Ballard Locks
Leader: John Leszczynski
Meeting Point: In front of the Ballard Locks Visitor Center. For those driving, note that there is paid parking on the Ballard side of the locks and free parking in a small lot in Commodore Park on the Magnolia side (south side).
Trip Accessibility: 1 (leisurely pace), B (mostly solid pavement but some steps and steep hills)
No masks required
The meeting of salt and fresh water at the Ballard Locks makes for an interesting mix of species, many of which can be observed at close range. We’ll also walk the gardens to see what species we can find.
Great walk for beginners, no experience required. If you can, bring binoculars (available on loan from the Seattle Audubon Nature Shop) for the best views and a chance for seeing some more distant birds.

Sunday May 29, 9:00–11:00am
Union Bay Natural Area
Leader: Julia Hansbrough
Meeting Point: Center for Urban Horticulture in the East parking lot off NE 41st Street, one block beyond the place where Mary Gates Memorial Drive turns left to become NE 41st Street.
Trip Accessibility: 1 (leisurely pace), B (mostly gravel trails, with
some soft ground or mud), ~1.5 miles walking
Masks are optional
Union Bay Natural Area, just east of the University of Washington, offers a range of habitats: wetland to forest to open fields. Likely birds this time of year include bald eagle, violet-green swallows, and savannah sparrows, and possible birds include osprey, purple martin, and Cooper’s hawk.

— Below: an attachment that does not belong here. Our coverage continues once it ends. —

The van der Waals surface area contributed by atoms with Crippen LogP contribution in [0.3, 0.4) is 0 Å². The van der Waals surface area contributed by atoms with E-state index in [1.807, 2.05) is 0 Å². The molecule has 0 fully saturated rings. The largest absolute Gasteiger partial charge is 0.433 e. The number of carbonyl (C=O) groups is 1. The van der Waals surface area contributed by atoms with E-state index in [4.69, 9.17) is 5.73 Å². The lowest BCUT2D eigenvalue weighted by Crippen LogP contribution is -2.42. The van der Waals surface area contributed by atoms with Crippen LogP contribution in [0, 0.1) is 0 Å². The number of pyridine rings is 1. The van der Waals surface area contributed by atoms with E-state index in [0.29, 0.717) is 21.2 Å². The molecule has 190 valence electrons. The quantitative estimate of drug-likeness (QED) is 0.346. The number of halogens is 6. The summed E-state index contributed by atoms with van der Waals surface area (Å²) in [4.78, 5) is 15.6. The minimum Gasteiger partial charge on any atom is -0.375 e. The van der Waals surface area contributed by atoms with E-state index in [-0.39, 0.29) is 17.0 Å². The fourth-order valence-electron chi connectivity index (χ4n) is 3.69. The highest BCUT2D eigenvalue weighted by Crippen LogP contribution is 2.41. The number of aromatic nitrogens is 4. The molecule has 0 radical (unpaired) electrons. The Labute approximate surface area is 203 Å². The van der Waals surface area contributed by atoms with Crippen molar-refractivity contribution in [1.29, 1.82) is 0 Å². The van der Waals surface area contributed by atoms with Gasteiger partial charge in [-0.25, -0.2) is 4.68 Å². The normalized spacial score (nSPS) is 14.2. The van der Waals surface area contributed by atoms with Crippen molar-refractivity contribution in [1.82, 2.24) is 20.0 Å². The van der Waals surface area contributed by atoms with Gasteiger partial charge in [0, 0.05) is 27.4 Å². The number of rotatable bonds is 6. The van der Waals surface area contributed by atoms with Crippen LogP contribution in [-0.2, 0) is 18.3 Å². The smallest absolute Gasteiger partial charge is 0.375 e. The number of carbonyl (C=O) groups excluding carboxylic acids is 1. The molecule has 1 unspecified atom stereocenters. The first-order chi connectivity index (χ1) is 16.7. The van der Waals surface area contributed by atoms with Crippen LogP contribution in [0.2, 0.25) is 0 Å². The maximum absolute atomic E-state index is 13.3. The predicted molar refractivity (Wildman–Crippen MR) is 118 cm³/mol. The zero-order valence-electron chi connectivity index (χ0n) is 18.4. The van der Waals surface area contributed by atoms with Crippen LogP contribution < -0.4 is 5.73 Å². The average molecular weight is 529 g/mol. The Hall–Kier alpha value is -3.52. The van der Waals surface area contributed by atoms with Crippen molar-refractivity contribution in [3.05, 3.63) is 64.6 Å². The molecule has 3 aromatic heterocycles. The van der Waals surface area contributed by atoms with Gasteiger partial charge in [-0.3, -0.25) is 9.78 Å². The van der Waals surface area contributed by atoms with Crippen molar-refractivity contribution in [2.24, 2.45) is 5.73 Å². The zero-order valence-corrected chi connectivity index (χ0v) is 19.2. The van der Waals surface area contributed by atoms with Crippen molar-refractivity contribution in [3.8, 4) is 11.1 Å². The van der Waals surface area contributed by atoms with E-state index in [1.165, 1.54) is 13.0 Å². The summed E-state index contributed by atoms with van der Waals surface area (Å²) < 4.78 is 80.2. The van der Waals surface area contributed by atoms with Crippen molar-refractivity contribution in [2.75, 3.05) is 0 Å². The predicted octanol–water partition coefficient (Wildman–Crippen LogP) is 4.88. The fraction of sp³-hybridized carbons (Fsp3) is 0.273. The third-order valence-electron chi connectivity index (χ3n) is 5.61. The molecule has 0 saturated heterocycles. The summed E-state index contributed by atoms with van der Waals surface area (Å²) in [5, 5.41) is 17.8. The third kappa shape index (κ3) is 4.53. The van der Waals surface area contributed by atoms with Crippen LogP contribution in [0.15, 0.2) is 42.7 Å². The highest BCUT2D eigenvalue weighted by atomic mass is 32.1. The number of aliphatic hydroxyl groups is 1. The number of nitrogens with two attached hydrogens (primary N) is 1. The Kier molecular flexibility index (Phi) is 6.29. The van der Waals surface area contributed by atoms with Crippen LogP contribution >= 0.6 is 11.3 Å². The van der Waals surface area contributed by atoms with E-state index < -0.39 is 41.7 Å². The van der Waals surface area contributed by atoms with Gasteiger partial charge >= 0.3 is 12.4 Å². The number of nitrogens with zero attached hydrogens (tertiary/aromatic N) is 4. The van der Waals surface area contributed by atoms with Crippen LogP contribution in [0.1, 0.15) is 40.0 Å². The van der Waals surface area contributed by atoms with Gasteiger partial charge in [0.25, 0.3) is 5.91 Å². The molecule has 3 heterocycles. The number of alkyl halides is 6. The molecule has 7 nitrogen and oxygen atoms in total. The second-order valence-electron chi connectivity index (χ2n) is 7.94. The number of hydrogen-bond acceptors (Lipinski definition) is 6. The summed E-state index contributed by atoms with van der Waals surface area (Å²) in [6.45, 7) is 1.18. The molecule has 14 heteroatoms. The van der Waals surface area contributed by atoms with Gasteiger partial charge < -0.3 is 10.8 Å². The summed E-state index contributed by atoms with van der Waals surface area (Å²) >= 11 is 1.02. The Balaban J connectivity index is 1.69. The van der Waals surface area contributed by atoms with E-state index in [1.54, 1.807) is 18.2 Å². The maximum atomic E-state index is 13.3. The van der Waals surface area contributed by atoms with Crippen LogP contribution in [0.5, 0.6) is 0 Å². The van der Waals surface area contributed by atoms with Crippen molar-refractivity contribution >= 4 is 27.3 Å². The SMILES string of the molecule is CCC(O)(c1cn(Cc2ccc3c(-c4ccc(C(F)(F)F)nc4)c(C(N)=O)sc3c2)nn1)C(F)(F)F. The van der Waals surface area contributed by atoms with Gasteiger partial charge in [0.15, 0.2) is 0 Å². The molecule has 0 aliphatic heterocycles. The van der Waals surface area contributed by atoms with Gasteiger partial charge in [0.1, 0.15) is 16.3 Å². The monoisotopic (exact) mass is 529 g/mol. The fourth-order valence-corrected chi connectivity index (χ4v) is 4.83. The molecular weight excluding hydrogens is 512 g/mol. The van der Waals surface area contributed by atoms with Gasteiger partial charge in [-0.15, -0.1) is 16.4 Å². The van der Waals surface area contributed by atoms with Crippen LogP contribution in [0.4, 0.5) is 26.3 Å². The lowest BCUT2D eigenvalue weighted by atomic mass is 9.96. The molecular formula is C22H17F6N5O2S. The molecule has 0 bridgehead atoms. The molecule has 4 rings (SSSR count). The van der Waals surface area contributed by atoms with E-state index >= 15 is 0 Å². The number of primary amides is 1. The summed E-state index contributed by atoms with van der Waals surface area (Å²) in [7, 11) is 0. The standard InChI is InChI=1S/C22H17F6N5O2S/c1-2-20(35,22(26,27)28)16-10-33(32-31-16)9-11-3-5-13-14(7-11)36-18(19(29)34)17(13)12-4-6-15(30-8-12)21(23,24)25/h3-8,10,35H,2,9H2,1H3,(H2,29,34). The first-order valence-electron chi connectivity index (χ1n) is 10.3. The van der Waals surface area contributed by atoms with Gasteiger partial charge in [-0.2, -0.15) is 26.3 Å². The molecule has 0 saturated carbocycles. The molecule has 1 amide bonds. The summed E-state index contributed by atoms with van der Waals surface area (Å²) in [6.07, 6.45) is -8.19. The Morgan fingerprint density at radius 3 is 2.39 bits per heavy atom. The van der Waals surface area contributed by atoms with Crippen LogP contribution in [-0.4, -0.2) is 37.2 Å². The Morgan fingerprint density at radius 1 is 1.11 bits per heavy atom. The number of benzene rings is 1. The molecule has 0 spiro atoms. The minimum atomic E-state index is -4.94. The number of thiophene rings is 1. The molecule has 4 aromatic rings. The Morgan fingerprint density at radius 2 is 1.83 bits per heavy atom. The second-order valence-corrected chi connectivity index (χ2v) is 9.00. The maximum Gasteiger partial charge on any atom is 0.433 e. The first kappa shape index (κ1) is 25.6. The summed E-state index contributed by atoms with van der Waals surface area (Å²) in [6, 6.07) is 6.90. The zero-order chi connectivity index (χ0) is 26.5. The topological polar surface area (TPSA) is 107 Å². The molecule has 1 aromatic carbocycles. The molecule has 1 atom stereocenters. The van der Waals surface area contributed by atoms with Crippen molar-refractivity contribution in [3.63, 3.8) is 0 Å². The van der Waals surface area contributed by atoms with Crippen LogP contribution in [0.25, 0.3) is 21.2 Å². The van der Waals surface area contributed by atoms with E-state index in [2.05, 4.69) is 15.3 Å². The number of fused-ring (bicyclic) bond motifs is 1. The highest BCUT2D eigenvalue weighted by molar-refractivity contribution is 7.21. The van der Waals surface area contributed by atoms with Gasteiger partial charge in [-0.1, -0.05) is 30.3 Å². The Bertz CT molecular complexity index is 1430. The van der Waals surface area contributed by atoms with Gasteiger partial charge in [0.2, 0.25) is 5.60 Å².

Sunday June 5, 8:30-10:30 am
Birds and Habitat – Along Arboretum Creek
Leader: Larry Hubbell
No Mask Requirements Meet Point: The Birch Parking Lot – on the east side of Lake Washington Blvd. This is the only parking lot that is north of the Japanese Garden and south of the Boyer Ave / Lake Washington Blvd intersection.
Trip Accessibility: 1 (leisurely pace), B (mostly gravel trails with some soft ground or mud)
No Mask Requirements
We walk north approximately 1.5 miles through the Arboretum, often next to or parallel with Arboretum Creek and end up near Duck Bay (south of Foster Island). We will be searching for birds and discussing their habitat choices for food, nesting and roosting. The trip will end around 10:30am near Duck Bay – which is about one mile north of the Birch Parking Lot. However, walking south, back to your vehicle, may take another 20-30 minutes depending on each individual’s motivation.

Thursday June 16, 10:00 am-noon
Magnuson Park
Leader: Jan Bragg (she/her)
Meeting Point: E-5 parking lot which is rented by Seattle Children’s. (On your left, past Sports Field Drive after entering Magnuson Park at NE 65th St entrance). Bus #62 or #75 stops at Sand Point Way x NE 65th St; from there, it is ~10 minute walk down entrance road to E-5.
Trip Accessibility: 1 (leisurely pace), C (hiking trails with gentle rolling hills), 2-3 miles walking
Masks Required for All
We will be walking uphill and down, looking and listening for forest birds. Then we will stroll through the wetlands, looking for water birds. This walk is suitable for any level of bird-watcher, including children (accompanied by adult). Bring binoculars, water, and a willingness to stop & listen.

Saturday June 25, 9:00–11:00am
Union Bay Natural Area
Leader: Julia Hansbrough
Meeting Point: Center for Urban Horticulture in the East parking lot off NE 41st Street, one block beyond the place where Mary Gates Memorial Drive turns left to become NE 41st Street.
Trip Accessibility: 1 (leisurely pace), B (mostly gravel trails, with
some soft ground or mud), ~1.5 miles walking
Masks are optional
Union Bay Natural Area, just east of the University of Washington, offers a range of habitats: wetland to forest to open fields. Likely birds this time of year include bald eagle, violet-green swallows, and savannah sparrows, and possible birds include osprey, purple martin, and Cooper’s hawk

Trip Accessibility Indicators

Trip Accessability Chart